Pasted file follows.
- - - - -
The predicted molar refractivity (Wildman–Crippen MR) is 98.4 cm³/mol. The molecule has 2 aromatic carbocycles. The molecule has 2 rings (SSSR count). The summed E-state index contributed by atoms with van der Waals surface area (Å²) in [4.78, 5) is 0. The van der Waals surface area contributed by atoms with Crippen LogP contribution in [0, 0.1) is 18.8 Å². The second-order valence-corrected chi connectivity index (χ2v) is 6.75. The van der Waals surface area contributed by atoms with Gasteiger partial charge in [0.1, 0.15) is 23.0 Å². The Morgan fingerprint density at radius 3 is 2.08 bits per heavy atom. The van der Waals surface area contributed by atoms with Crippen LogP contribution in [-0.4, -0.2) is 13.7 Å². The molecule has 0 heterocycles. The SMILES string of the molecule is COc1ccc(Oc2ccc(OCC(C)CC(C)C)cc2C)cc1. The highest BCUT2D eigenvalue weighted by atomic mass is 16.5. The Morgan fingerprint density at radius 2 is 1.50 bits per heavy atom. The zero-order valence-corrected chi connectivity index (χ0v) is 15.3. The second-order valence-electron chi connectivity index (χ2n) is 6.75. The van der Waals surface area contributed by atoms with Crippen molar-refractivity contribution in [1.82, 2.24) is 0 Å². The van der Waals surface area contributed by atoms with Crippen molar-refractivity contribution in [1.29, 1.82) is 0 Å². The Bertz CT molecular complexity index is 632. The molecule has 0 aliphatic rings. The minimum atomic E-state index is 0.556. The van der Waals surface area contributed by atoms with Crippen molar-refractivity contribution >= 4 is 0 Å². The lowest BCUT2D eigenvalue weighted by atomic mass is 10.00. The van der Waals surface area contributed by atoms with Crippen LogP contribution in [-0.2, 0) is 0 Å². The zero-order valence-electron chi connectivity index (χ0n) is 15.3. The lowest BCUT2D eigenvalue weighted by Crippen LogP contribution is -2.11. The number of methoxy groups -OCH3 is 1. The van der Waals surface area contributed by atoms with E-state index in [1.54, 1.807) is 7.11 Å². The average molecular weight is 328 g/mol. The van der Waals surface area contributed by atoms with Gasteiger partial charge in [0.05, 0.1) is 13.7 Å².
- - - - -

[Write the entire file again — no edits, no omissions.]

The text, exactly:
The predicted molar refractivity (Wildman–Crippen MR) is 98.4 cm³/mol. The molecule has 2 aromatic carbocycles. The molecule has 2 rings (SSSR count). The summed E-state index contributed by atoms with van der Waals surface area (Å²) in [4.78, 5) is 0. The van der Waals surface area contributed by atoms with Crippen LogP contribution in [0, 0.1) is 18.8 Å². The second-order valence-corrected chi connectivity index (χ2v) is 6.75. The van der Waals surface area contributed by atoms with Gasteiger partial charge in [0.1, 0.15) is 23.0 Å². The Morgan fingerprint density at radius 3 is 2.08 bits per heavy atom. The van der Waals surface area contributed by atoms with Crippen LogP contribution in [-0.4, -0.2) is 13.7 Å². The molecule has 0 heterocycles. The SMILES string of the molecule is COc1ccc(Oc2ccc(OCC(C)CC(C)C)cc2C)cc1. The highest BCUT2D eigenvalue weighted by atomic mass is 16.5. The Morgan fingerprint density at radius 2 is 1.50 bits per heavy atom. The zero-order valence-corrected chi connectivity index (χ0v) is 15.3. The second-order valence-electron chi connectivity index (χ2n) is 6.75. The van der Waals surface area contributed by atoms with Crippen molar-refractivity contribution in [1.82, 2.24) is 0 Å². The van der Waals surface area contributed by atoms with Crippen molar-refractivity contribution in [1.29, 1.82) is 0 Å². The Bertz CT molecular complexity index is 632. The molecule has 0 aliphatic rings. The minimum atomic E-state index is 0.556. The van der Waals surface area contributed by atoms with Crippen molar-refractivity contribution >= 4 is 0 Å². The lowest BCUT2D eigenvalue weighted by atomic mass is 10.00. The van der Waals surface area contributed by atoms with Crippen LogP contribution in [-0.2, 0) is 0 Å². The zero-order valence-electron chi connectivity index (χ0n) is 15.3. The lowest BCUT2D eigenvalue weighted by Crippen LogP contribution is -2.11. The number of methoxy groups -OCH3 is 1. The van der Waals surface area contributed by atoms with E-state index in [1.54, 1.807) is 7.11 Å². The average molecular weight is 328 g/mol. The van der Waals surface area contributed by atoms with Gasteiger partial charge in [0.05, 0.1) is 13.7 Å².